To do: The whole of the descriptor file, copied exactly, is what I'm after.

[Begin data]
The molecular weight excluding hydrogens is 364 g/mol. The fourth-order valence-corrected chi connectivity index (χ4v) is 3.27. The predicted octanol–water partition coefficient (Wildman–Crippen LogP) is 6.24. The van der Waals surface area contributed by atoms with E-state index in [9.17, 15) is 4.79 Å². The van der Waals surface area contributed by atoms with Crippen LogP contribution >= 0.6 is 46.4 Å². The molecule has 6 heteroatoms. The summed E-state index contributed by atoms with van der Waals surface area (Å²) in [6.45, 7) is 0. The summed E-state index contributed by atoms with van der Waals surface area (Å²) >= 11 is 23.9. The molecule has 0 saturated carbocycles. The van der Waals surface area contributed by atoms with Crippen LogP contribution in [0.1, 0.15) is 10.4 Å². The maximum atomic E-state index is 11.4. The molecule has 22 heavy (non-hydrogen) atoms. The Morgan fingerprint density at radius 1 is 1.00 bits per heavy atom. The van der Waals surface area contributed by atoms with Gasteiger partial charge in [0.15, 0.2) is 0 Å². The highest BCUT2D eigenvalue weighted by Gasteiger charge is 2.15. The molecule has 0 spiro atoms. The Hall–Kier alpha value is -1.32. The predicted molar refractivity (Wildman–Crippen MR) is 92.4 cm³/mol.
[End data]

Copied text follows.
The molecular weight excluding hydrogens is 364 g/mol. The fourth-order valence-corrected chi connectivity index (χ4v) is 3.27. The predicted octanol–water partition coefficient (Wildman–Crippen LogP) is 6.24. The van der Waals surface area contributed by atoms with E-state index in [9.17, 15) is 4.79 Å². The van der Waals surface area contributed by atoms with Crippen LogP contribution >= 0.6 is 46.4 Å². The molecule has 6 heteroatoms. The summed E-state index contributed by atoms with van der Waals surface area (Å²) in [6.45, 7) is 0. The summed E-state index contributed by atoms with van der Waals surface area (Å²) >= 11 is 23.9. The molecule has 0 saturated carbocycles. The van der Waals surface area contributed by atoms with Crippen LogP contribution in [0.1, 0.15) is 10.4 Å². The maximum atomic E-state index is 11.4. The molecule has 22 heavy (non-hydrogen) atoms. The Morgan fingerprint density at radius 1 is 1.00 bits per heavy atom. The van der Waals surface area contributed by atoms with Gasteiger partial charge in [0.15, 0.2) is 0 Å². The highest BCUT2D eigenvalue weighted by Gasteiger charge is 2.15. The molecule has 0 spiro atoms. The Hall–Kier alpha value is -1.32. The predicted molar refractivity (Wildman–Crippen MR) is 92.4 cm³/mol.